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Working Papers

Research Awards


The Institutionalization of the Treaty of Rome

Neil Fligstein and Alec Stone-Sweet

CCOP Working Paper #2000-05
January, 2000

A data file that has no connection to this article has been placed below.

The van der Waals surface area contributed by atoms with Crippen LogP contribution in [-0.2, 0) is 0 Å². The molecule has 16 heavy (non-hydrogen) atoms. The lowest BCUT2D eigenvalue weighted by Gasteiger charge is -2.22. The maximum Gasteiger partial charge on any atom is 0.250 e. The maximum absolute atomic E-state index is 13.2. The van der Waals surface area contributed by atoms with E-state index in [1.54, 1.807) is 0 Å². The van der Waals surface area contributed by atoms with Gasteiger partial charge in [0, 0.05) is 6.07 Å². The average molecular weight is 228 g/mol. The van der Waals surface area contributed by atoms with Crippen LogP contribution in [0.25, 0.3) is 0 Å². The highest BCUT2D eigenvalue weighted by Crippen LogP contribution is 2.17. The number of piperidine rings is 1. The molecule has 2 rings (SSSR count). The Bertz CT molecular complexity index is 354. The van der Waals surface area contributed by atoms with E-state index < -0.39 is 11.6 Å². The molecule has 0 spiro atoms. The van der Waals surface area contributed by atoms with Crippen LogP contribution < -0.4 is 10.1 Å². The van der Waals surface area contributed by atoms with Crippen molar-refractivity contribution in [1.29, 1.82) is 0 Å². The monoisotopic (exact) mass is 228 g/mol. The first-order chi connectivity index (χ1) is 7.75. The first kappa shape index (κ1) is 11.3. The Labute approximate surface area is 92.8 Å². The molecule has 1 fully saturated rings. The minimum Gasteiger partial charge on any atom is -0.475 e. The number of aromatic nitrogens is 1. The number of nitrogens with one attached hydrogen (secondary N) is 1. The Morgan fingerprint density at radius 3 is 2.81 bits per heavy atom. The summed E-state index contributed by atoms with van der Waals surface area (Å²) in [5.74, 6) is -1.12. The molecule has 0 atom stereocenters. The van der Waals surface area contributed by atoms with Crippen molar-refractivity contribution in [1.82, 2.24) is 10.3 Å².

With the Treaty of Rome, European states designed a set of policy domains related to trade and the regulation of markets, a complex of governmental organisations, and a binding set of substantive and procedural rules to help them achieve the construction of a European Economic Community (Fligstein and McNichol, 1998). Although the Treaty traced the broad outlines of this new Community, it was the purposeful activities of representatives of national governments (Moravcsik 1999), of officials operating in the EC's organisations, like the Commission (Pollack 1998) and the Court (Burley and Mattli 1993; Stone Sweet and Caporaso 1998a; Weiler 1991, 1994), and of leaders of transnational interest groups (Mazey and Richardson, eds., 1993) that subsequently produced the extraordinarily dense web of political and social networks that now functions to generate and sustain supranational governance (Wallace and Young 1998; Héritier 1999; Sandholtz and Stone Sweet, eds., 1998).


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